As global great power competition intensifies, there is growing concern about the geopolitical future of Antarctica. This book delves into the question of how can we anticipate, prepare for, and potentially even shape that future? Now in its 60th year, the Antarctic Treaty System has been comparatively resilient and successful in governing the Antarctic region. This book assesses how our ability to make accurate predictions about the future of the Antarctic Treaty System reduces rapidly in the face of political and biophysical complexity, uncertainty, and the passage of time. This poses a critical risk for organisations making long-range decisions about their policy, strategy, and investments in the frozen south.
Scenarios are useful planning tools for considering futures beyond the limits of standard prediction. This book explores how a multi-disciplinary focus of classical geopolitics might be applied systematically to create scenarios on Antarctic futures that are plausible, rigorous, and robust. This book illustrates a pragmatic, nine-step scenario development process, using the topical issue of military activities in Antarctica. Along the way, the authors make suggestions to augment current theory and practice of geopolitical scenario planning. In doing so, this book seeks to rediscover the importance of a classical (primarily state-centric) lens on Antarctic geopolitics, which in recent decades has been overshadowed by more critical perspectives.
This book is written for anyone with an interest in the rigorous assessment of geopolitical futures - in Antarctica and beyond.
About the authors
Jeffrey McGee is Associate Professor at the Institute for Marine and Antarctic Studies (IMAS) and Faculty of Law at the University of Tasmania. His work is published in leading international journals in the fields of Antarctic policy, international environmental law, and climate change policy. He co-edited the book Anthropocene Antarctica, a special issue of the Australian Journal of Maritime and Ocean Affairs on 21st Century Challenges to the Antarctic Treaty System, and the Edward Elgar Research Handbook on Climate Change, Oceans and Coasts. He is an affiliated researcher with Humanities and Social Science expert group of the Scientific Committee on Antarctic Research. He is also a member of the Australian Government’s consultative forum for the Convention on the Conservation of Antarctic Marine Living Resources and the Tasmanian Polar Network. In 2021, Jeff was a member of the Australian delegation to the 43rd Antarctic Treaty Consultative Meeting. He also has experience as a lecturer on tourist flights to the Ross Sea area and East Antarctica.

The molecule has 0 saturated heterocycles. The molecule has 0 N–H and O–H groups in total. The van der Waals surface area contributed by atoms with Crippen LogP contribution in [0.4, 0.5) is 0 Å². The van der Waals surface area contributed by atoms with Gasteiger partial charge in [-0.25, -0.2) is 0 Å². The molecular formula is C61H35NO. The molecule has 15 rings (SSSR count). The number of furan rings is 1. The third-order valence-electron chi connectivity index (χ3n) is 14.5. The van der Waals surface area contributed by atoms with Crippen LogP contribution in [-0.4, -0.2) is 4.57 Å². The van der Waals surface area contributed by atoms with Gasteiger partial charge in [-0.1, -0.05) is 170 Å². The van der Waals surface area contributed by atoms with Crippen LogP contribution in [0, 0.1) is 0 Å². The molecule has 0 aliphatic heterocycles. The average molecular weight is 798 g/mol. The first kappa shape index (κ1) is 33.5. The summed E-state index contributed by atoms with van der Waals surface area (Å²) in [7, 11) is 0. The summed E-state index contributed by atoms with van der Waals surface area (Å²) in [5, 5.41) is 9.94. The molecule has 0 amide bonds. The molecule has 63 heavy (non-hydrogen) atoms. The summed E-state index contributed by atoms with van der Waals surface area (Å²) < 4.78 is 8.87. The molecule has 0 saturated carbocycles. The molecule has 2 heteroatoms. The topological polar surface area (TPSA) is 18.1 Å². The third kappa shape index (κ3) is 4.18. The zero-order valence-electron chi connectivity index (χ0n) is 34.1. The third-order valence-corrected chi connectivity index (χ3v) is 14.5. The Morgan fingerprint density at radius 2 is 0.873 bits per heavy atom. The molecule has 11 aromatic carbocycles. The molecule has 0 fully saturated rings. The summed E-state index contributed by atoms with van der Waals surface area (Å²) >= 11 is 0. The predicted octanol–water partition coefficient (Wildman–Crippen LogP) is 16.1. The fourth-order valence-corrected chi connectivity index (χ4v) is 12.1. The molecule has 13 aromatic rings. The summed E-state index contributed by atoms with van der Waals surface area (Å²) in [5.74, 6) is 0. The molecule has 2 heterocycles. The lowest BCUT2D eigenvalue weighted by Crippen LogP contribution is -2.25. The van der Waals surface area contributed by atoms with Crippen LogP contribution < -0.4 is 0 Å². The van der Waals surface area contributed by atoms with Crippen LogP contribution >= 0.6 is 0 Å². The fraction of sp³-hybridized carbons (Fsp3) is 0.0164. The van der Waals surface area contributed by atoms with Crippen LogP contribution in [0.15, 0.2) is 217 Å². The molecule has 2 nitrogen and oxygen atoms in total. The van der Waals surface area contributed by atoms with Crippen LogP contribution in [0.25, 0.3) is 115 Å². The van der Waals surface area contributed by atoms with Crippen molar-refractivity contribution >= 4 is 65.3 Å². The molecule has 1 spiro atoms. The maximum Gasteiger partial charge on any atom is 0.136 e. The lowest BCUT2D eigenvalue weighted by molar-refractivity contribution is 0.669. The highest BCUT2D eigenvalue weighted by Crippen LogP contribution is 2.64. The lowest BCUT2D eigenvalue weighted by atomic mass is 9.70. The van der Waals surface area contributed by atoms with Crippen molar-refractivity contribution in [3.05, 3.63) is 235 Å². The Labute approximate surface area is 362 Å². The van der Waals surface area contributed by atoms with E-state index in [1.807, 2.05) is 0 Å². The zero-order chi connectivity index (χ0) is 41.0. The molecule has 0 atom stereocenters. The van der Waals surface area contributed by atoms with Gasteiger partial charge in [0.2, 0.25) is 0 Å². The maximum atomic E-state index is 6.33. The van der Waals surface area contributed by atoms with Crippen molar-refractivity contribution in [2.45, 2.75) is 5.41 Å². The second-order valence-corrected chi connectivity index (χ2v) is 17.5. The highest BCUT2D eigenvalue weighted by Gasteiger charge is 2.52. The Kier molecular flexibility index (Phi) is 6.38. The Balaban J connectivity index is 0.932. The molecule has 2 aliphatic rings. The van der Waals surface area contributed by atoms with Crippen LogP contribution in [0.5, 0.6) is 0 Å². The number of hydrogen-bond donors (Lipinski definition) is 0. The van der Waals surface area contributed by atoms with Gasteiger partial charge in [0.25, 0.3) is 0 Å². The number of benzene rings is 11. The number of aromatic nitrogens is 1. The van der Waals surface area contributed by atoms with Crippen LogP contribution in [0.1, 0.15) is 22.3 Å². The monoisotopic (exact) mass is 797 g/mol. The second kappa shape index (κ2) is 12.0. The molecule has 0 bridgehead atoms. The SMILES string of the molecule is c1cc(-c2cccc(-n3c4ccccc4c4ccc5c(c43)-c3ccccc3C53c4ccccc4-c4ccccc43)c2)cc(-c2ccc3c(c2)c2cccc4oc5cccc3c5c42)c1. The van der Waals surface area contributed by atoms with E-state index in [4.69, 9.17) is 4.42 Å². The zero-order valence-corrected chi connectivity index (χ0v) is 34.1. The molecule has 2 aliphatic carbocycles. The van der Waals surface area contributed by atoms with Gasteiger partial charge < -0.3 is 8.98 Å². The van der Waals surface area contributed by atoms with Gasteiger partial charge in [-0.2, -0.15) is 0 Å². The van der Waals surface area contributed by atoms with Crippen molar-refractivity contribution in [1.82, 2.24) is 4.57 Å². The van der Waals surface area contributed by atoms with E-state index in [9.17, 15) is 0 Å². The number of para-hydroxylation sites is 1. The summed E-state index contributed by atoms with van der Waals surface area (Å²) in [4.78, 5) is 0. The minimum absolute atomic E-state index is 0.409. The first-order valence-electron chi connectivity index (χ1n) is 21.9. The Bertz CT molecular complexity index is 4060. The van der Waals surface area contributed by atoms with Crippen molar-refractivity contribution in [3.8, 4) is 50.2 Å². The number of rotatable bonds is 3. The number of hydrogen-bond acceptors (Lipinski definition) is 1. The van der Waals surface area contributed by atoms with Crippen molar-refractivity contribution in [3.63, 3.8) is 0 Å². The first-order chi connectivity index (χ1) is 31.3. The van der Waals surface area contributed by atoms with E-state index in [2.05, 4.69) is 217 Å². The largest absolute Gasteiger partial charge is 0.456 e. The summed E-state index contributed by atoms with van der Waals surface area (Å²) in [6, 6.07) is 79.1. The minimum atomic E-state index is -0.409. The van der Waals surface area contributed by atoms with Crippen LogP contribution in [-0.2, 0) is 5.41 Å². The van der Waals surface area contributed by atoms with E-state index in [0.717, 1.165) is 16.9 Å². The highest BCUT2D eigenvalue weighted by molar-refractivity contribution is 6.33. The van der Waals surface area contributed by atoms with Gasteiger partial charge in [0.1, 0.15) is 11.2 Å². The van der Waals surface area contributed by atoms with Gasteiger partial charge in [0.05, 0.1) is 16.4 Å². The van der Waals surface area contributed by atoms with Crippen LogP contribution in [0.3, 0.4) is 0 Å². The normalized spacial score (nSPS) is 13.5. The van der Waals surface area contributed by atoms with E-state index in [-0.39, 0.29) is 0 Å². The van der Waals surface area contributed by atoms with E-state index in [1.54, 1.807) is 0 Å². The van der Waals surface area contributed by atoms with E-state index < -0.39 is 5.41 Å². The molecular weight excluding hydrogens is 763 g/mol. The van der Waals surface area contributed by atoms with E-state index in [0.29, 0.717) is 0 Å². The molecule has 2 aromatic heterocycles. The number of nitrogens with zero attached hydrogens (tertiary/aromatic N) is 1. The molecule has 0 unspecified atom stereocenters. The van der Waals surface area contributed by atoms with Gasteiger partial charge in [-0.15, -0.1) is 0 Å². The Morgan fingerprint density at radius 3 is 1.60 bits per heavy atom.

David Edmiston is a PhD candidate in the Faculty of Law at the University of Tasmania. A career public servant, David holds Masters degrees in public administration and environmental governance, with a focus on Antarctica. In 2019, David undertook an intensive course in geopolitical scenario planning at the Maastricht University Summer School, under the guidance of Dr Leonhardt van Efferink. David’s doctoral project is titled: Portents from the North: Is the Arctic an indicator of future challenges for Antarctic geopolitics, law and governance?
Marcus Haward is Professor of Antarctic and Ocean Governance at the Institute for Marine and Antarctic Studies, University of Tasmania. He has been a member of Australian delegations to the Antarctic Treaty Consultative Meeting, and to the Commission for the Conservation of Antarctic Marine Living Resources. Marcus has published extensively on Antarctic and ocean governance. He is currently co-leading (with Jeffrey McGee) a multi-year project on Antarctic Geopolitics funded by the Australian Research Council. Marcus co-edited Australia and the Antarctic Treaty System: Fifty Years of Influence UNSW Press, 2011 and most recently authored Governing Oceans in a Time of Change: Fishing for a Future, Edward Elgar, 2020.